|Bulletin n. 1/2017
Jonathan Remy Nash
|Doubly Uncooperative Federalism and the Challenge of U.S. Treaty Compliance
|in Columbia Journal of European Law , Vol.14, issue 2 , 2008 , 3-64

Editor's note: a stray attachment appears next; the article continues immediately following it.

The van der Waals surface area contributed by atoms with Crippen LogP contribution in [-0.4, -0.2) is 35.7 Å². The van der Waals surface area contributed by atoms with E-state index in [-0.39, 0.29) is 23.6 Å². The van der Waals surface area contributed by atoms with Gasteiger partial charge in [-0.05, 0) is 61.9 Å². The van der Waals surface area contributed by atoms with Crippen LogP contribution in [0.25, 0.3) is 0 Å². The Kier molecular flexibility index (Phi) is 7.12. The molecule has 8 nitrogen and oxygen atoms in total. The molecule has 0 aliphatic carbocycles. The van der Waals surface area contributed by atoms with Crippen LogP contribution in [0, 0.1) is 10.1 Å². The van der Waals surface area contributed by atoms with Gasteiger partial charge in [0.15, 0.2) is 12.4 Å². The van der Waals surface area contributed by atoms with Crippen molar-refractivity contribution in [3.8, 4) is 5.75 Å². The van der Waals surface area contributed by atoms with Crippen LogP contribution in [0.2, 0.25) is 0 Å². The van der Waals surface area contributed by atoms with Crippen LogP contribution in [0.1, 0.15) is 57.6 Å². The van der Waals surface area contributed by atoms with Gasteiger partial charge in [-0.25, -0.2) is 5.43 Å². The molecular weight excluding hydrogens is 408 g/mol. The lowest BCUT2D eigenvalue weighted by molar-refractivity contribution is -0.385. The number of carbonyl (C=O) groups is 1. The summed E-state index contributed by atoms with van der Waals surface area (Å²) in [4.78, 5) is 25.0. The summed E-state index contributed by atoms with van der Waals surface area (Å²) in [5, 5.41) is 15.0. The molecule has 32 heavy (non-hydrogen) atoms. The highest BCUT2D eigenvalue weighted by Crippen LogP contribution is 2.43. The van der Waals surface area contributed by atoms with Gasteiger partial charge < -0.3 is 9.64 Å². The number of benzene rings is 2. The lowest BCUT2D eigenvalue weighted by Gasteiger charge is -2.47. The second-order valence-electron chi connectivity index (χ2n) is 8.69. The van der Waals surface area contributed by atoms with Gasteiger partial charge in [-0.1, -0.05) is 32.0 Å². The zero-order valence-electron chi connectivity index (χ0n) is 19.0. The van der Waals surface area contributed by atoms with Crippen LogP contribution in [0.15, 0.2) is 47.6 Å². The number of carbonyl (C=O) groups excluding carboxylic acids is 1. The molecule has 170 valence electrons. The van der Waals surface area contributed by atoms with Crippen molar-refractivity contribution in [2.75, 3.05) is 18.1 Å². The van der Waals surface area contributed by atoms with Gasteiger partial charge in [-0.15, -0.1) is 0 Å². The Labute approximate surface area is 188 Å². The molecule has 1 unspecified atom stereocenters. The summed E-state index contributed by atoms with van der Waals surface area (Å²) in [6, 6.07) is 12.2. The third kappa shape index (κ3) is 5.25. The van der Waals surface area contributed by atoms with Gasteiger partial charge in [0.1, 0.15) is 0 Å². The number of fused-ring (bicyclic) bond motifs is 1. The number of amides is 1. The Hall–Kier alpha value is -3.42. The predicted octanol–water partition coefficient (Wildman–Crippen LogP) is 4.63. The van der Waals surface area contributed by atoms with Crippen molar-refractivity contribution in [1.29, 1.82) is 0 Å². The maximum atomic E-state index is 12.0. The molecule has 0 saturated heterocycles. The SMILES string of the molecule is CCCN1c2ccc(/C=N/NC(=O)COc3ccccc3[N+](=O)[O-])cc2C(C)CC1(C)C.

|This Article explores the undertheorized and understudied phenomenon of doubly uncooperative federalism. While most commentary examining the behavior of U.S. states with respect to treaty regimes focuses on cooperative behavior-that is, states that aid in the implementation of duly ratified treaties, or even aid in the implementation of treaties that the federal government has yet to ratify-this Article focuses on settings of doubly uncooperative federalism. There, state action (or inaction) is inconsistent with a duly ratified treaty, and may put the national government in breach of the treaty. The Article elucidates the theoretical underpinnings of doubly uncooperative federalism; discusses doubly uncooperative federalism in practice; explains how constitutional and practical limitations on the federal government's ability to compel state compliance create a space for doubly uncooperative federalism; exposes shortcomings in ways the federal government might try to minimize doubly uncooperative federalism; and discusses the consequences of doubly uncooperative federalism-both positive and negative.